This changes everything.
After decades of economic malaise, Tucson has seemed to be perking up the last couple of years. Roads getting fixed, people getting jobs, vacant buildings getting filled, and other buildings going up.
Now with the announcement of Raytheon Missile Systems’ massive expansion, it’s clear the era of malaise is over. Tucson’s ascendance is on.
For this, we can thank in part the groundwork laid by our local governments as well as the incentives offered by them and the state government. They’ve worked. But the apparent success of those incentives shouldn’t blind our representatives to the likelihood of their overuse — as seen in another incentive deal underway now for another Fortune 500 company, Monsanto.
Raytheon’s decision is so significant because it is a vote of confidence by our biggest private employer, the one that gives the fattest paychecks and the best benefits in town. Remember all those rumors about Raytheon leaving that cropped up after the company moved some work to Alabama in 2010? Forget them. The opposite is happening.
It’s also significant because Raytheon’s decision is an endorsement of the approach local officials have been taking to economic development. Since their effort to lure Tesla here in 2014, they’ve worked especially well together. For Raytheon, Pima County has moved roads, bought buffer property, established an aerospace corridor — not without criticism — and it’s working.
In addition, Raytheon’s decision doesn’t just give us the nearly 2,000 Raytheon jobs: Other employers are likely to join the mix in the aerospace corridor, creating a positive-feedback loop.
Finally, Raytheon and other recent recruits are offering high-paying jobs. These aren’t the low-wage call-center positions we’ve all grown tired of landing.
Friday’s announcement suggests Tucson is finally “turning the corner,” said economist Dennis Hoffman, director of ASU’s L. William Seidman Research Institute.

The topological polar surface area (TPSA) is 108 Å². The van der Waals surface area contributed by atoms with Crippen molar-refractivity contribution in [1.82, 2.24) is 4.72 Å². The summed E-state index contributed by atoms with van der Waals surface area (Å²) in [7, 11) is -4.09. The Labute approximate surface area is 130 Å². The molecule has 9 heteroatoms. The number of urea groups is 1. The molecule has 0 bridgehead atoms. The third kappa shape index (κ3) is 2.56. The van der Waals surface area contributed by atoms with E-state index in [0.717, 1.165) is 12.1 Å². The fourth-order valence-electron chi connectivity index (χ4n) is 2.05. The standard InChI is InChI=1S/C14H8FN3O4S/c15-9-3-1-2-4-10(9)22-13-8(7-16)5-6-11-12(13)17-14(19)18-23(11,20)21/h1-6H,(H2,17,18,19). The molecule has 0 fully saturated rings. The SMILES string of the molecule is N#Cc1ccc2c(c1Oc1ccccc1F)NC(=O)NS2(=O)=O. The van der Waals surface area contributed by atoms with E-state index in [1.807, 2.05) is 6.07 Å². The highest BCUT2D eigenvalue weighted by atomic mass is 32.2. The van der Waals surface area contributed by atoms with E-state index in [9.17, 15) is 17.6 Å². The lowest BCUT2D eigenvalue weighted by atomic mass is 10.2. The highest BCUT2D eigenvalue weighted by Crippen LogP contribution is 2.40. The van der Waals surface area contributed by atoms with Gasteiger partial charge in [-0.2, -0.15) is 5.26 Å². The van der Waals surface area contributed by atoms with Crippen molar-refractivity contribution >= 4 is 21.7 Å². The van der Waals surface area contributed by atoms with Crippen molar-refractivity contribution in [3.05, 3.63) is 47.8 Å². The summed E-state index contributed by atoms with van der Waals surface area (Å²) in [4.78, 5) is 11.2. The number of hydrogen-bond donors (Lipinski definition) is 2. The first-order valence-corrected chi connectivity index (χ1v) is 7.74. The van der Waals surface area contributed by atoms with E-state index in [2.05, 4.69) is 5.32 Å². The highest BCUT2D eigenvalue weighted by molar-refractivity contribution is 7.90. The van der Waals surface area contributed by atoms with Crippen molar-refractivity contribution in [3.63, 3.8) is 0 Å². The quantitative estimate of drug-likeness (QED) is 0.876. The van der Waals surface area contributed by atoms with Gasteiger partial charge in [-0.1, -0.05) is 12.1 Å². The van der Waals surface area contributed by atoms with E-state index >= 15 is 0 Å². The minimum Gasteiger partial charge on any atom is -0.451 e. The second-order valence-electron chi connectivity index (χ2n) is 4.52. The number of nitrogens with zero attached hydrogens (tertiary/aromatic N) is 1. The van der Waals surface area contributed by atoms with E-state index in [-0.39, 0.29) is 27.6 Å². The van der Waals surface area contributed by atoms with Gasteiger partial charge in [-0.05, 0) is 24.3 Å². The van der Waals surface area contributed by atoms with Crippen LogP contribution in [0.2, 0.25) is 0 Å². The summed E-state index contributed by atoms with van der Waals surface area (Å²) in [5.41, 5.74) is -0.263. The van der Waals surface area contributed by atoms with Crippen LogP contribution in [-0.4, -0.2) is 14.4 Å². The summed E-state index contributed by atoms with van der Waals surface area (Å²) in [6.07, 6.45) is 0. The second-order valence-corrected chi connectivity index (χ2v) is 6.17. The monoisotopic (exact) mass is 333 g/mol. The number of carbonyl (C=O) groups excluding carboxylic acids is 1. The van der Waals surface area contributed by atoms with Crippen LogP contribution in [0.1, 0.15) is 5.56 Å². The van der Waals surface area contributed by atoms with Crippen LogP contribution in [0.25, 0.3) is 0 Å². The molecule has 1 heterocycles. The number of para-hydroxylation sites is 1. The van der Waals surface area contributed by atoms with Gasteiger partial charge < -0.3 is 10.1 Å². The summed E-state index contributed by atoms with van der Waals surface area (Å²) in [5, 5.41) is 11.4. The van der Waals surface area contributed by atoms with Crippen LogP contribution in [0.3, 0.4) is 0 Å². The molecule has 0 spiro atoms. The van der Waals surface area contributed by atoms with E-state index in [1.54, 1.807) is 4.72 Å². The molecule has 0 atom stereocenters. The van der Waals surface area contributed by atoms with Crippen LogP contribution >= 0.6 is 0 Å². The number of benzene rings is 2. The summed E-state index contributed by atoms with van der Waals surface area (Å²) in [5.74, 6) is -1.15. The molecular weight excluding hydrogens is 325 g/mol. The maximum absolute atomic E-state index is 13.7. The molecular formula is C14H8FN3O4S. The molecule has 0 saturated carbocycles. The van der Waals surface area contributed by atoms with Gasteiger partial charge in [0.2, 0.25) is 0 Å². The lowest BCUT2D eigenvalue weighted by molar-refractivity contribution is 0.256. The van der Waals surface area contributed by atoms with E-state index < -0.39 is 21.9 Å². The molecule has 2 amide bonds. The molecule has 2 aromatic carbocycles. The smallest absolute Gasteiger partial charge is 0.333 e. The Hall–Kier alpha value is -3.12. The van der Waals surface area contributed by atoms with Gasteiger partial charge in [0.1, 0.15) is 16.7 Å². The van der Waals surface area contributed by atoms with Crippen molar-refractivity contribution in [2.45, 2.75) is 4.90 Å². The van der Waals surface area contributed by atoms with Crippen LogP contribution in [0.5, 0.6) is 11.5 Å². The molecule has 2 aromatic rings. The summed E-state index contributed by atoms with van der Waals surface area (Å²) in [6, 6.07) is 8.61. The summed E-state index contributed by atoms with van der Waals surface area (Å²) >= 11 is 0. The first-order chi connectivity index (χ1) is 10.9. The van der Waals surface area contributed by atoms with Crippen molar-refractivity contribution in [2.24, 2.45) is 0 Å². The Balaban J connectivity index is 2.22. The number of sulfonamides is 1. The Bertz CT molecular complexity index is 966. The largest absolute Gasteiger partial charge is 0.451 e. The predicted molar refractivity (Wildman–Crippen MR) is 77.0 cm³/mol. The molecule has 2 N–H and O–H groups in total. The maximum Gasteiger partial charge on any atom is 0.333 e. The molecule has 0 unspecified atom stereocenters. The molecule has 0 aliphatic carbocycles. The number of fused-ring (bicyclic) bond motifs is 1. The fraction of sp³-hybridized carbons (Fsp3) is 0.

“That’s the kind of momentum that we’ve been waiting to see in Arizona for a long time,” he said.
(The institute, by the way, does contract work for Raytheon Missile Systems.)
The recruitment of Raytheon’s expansion and of other companies like Caterpillar and Vector Space Systems make a case for government activism, including tax incentives, in the name of economic development.
Since we lost the jobs to Huntsville in 2010, Pima County taxpayers have put about $33 million toward making Raytheon more comfortable at its plant near Tucson International Airport.
Among the key items: Buying 382 acres of buffer land for $5.9 million, building the relocated Aerospace and Raytheon Parkway for $12.7 million, and moving electrical lines away from Raytheon for $3.9 million.
But that’s not all it took. While Raytheon signaled it wanted that public spending, the company also wrung additional incentives out of taxpayers for this expansion. Among those: Pima County is endorsing the plant’s designation as a foreign trade zone for 10 years. That reduces the company’s property tax rate from 18 percent to 5 percent.
So, we’re getting a huge benefit from Raytheon’s expansion here, one that we’ve helped pay for with $33 million in infrastructure improvements, and we’re also cutting their taxes. The upshot for county taxpayers will be that Raytheon ends up paying a higher share of the county’s tax burden, and we get thousands of high-paying jobs, but the company’s tax burden is not as high it would be if they were paying the usual tax rate.